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Jared's Little Playground, by Edward Petty Book Review | SFReader.com
Jared's Little Playground, by Edward Petty Genre: Horror Publisher: ebooksonthe.net Published: 2004 Review Posted: 8/7/2005 Reviewer Rating:
Reader Rating: Not Rated
Jared's Little Playground, by Edward Petty
Book Review by Phillip A. Ellis
Have you read this book?
Edgar Allan Poe was right when he emphasised unity in a short poem; he was also right to emphasise it in his fiction: almost everything he wrote in a particular tale was calculated towards a single effect or mood. And we see this continue in the shorter weird tale, particularly in the field of weird fiction. One fine example of unity at its best is Stephen King's "The Body." There, the effect strived for a deep poignancy of feeling at the loss of innocence and childhood.
This same novella forms the inspiration, and analogue, for Edward Petty's Jared's Little Playground. For the most part, this novella focuses upon the friends and family of Billy, leading into a fateful woodland encounter. The other main figure, Jared Underwood, appears through the novella in fits and spurts, and his final appearances reveal the true import of the title.
It is, in a sense, more ambitious. It tries to tie in that same loss of innocence and childhood with a tale of insanity and violence. Yet, in dealing with a psycopathic antagonist, Petty has fallen back on what is now a tired and hackneyed trope of contemporary weird fiction. This is very unlike "The Body." There, the nemesis of the protagonist is a teen, slightly older than himself, and the central death is the result not of madness but an accident. "The Body," as a result of this, and other factors, remains a much more original story, and closer to mainstream fiction than strict genre.
Yet, unlike "The Body," Jared's Little Playground has a number of serious flaws that detract from it. In the first place, there is a serious lack of unity of emotion. The bulk is concerned with the friends and family, and there is no real emotional build-up, and no development of tension towards the story's climax. As a result, the bulk reads like a flat, unengaging catalogue of events and song titles, and there is no real sense of place, the Maine of the early sixties, or charcter, be it Billy or the others. Even Jared reads as a cipher, a blank slate, rather than as a menace and true foe.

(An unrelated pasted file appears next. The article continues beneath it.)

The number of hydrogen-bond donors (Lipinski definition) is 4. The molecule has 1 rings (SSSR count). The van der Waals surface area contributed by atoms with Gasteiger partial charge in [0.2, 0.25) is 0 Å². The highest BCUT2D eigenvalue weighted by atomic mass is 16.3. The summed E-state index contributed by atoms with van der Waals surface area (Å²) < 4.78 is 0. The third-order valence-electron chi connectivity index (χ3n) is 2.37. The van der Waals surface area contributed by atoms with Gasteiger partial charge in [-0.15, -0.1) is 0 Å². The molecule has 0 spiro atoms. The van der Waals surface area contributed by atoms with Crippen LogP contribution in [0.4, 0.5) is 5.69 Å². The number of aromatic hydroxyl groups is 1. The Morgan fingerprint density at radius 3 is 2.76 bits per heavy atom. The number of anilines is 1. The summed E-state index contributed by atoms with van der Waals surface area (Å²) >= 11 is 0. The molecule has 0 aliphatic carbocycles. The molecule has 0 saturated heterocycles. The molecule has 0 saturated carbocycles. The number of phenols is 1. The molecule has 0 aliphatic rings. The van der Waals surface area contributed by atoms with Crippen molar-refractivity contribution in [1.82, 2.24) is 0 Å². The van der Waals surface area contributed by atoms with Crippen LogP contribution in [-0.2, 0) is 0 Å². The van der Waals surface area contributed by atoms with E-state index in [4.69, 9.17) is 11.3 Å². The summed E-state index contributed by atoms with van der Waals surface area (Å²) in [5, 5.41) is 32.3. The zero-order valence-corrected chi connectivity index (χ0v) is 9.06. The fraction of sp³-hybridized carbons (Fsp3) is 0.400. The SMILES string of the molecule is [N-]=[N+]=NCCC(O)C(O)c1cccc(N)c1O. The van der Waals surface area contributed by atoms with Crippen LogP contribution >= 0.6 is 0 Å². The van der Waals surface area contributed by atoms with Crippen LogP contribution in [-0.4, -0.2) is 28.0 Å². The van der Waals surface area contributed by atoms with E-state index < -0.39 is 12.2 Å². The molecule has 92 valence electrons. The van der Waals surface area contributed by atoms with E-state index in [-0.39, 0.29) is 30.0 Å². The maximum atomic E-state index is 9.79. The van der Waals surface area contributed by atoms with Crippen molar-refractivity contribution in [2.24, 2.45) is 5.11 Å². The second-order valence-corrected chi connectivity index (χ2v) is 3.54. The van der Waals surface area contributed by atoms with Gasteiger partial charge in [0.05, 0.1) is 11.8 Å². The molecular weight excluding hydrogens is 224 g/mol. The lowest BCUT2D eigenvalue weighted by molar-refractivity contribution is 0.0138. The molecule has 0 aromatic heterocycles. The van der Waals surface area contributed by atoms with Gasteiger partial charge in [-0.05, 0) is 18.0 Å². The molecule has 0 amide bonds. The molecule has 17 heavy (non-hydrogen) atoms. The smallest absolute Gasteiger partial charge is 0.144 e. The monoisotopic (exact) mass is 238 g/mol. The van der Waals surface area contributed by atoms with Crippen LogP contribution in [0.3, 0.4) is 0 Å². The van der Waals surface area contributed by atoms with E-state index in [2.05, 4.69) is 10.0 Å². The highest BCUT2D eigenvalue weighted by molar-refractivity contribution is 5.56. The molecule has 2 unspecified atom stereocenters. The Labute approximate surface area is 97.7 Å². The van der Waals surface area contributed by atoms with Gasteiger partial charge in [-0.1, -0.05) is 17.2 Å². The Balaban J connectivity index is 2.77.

In addition, the style, whilst attempting to capture the ease with which King writes, tends to become disjointed and stilted. There is no real flow between paragraphs, so that the flow of events and feelings becomes staccato. Further, the writing also needs a modicum of more effective editing, to iron out stylistic wrinkles and infelicities.
As a result, the characterisation suffers. This is important in the climactic scenes, where the lack of emotional identification with the victims reduces the impact of their fate. As a result, I feel that the horrific events, whilst intended, perhaps, to be sudden and shocking, merely remain little more than an exercise in writing and bloodletting.
Overall, then, while this has some potential, both as an analogue of, and reaction to, The Body, as a story it is by no means as effective and skillful as it could be. It remains a disappointment, one that, given time, more practice, and closer attention to the demands of the author's chosen genre and form, should be seen less as indicative of the author at his most typical, than at a low ebb. This is not a good place to start; it is to be hoped that Mr. Petty can, over time, transcend the flaws, and look towards a better, more effective career as a writer of weird fiction.
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